2. Fraud detection: Blockchain can help determine if fraudulent data is submitted through the insurance channels. By moving insurance claims onto an immutable ledger, blockchain technology can help eliminate common sources of fraud;
  3. More efficient payment system: A better relation between insurers and third parties is secured during the claims process thanks to a more cost-efficient system;
  4. Streamlined subrogation: Ease of debts collection or damage applications that previously involved complex and manual processes;
  5. More transparent claims process: A fully auditable and valid ledger of transactions;
  6. Client-centric process: Easier-to-access comprehensive records for peace of mind during the application process;

One interesting use case and example of advanced technology capable of maximizing customer satisfaction was the Ethereum blockchain-based platform Fizzy launched by AXA in 2017. Fizzy insurance would provide direct, automatic compensation to policyholders whose flights were delayed. By simply purchasing the service, a customer with a flight delayed more than two hours would receive an automatic reimbursement straight into their bank account within a matter of hours, thanks to a tracking system that connected the customer records to the flight data via the global air traffic control database. Despite the great efficiency and an extreme hassle-free service behind it, the experiment was withdrawn by AXA after only two years for a lack of interest in the travel industry. The project had great potential and despite its failure to raise much interest, it pioneered great efficiency within both the travel industry and insurance. At times, the price of innovation is failures along the way but if the concept is valid other players will pick it up and exploit it more successfully in the future, possibly in other fields too.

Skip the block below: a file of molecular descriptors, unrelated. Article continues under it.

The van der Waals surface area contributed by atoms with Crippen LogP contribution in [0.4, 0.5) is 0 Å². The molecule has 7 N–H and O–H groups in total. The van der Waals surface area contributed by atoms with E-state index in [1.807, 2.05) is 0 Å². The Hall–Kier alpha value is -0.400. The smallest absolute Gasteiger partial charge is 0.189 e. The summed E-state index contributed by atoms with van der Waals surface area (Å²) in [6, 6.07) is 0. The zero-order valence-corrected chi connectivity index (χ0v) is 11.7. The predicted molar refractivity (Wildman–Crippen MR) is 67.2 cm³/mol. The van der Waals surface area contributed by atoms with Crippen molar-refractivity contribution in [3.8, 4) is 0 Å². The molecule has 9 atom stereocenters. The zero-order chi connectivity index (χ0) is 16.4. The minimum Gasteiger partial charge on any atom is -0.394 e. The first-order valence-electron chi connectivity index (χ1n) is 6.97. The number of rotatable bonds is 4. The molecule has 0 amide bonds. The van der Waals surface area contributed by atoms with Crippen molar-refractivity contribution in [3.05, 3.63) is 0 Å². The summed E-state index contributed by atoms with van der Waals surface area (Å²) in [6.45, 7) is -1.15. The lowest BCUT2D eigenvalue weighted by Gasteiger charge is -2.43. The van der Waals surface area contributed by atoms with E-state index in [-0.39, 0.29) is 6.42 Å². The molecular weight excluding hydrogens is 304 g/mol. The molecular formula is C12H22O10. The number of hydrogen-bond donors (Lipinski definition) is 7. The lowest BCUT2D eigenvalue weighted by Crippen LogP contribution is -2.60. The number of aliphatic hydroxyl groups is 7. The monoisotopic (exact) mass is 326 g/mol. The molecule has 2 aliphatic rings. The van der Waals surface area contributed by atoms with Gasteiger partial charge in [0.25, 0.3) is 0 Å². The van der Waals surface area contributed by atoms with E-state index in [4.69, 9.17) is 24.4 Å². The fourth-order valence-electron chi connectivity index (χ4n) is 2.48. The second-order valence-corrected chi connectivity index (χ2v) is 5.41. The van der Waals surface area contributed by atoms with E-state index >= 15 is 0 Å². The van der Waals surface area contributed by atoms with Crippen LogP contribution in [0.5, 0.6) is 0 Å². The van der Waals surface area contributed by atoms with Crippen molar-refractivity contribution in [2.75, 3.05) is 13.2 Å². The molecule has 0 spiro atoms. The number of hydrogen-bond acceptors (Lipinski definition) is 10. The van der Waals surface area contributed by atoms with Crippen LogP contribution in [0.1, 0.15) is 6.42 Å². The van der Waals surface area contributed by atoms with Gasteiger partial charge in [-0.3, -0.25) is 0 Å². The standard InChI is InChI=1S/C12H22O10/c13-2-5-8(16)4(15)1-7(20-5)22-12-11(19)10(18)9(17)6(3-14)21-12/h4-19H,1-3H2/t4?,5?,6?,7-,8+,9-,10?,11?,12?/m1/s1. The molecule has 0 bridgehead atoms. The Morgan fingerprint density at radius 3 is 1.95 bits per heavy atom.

One area most insurers are exploring is blockchain to tackle the hassling and demanding fraud detection processes. According to the FBI, non-health insurance fraud in the US is estimated to be over $40 billion per year, which can cost families between $400–700 per year in extra premiums. Due to the vast complexity and visibility gaps in the insurance industry, fraudulent activities find here fertile grounds to exploit. When a network is intricate and extensive with different relations and scopes, more opportunities arise for criminals to perpetrate fraud, for example by making multiple claims across different insurers for a single loss. In such a case, blockchain can prevent fraudulent actors from collecting money from different insurers for the same claim. Collaboration between insurance companies is one of the major catalysts for fraud prevention and detection. It could be enhanced through the adoption of a shared and immutable blockchain-based ledger that could provide a way even for competitors to safely and securely share valuable data, contribute to the visibility of criminal patterns, and prevent future losses.

If all insurance affiliates use the same historical claims information, it would also be easier to identify suspicious behavior. Less fraud in insurance translates directly into higher margins for insurance companies, and consequently cheaper premiums for consumers. The main challenge insurers have to face is the hurdle of strict and complicated rules that regulate the sector, as well as the limits imposed by the usage of private information. Insurers currently use publicly available data and data acquired from private companies to detect fraud. However, due to legal constraints around sharing an individual’s identity information, the acquired information might be incomplete or not be serving a purpose. Blockchain, by cryptographically securing data, allows claims information to be shared across insurers without divulging personally identifiable data.

With a strong focus on fraud detection, can provide insurance policy certificates, claims certificates, cover notes, and other services through hassle-free self-verifying certificate solutions.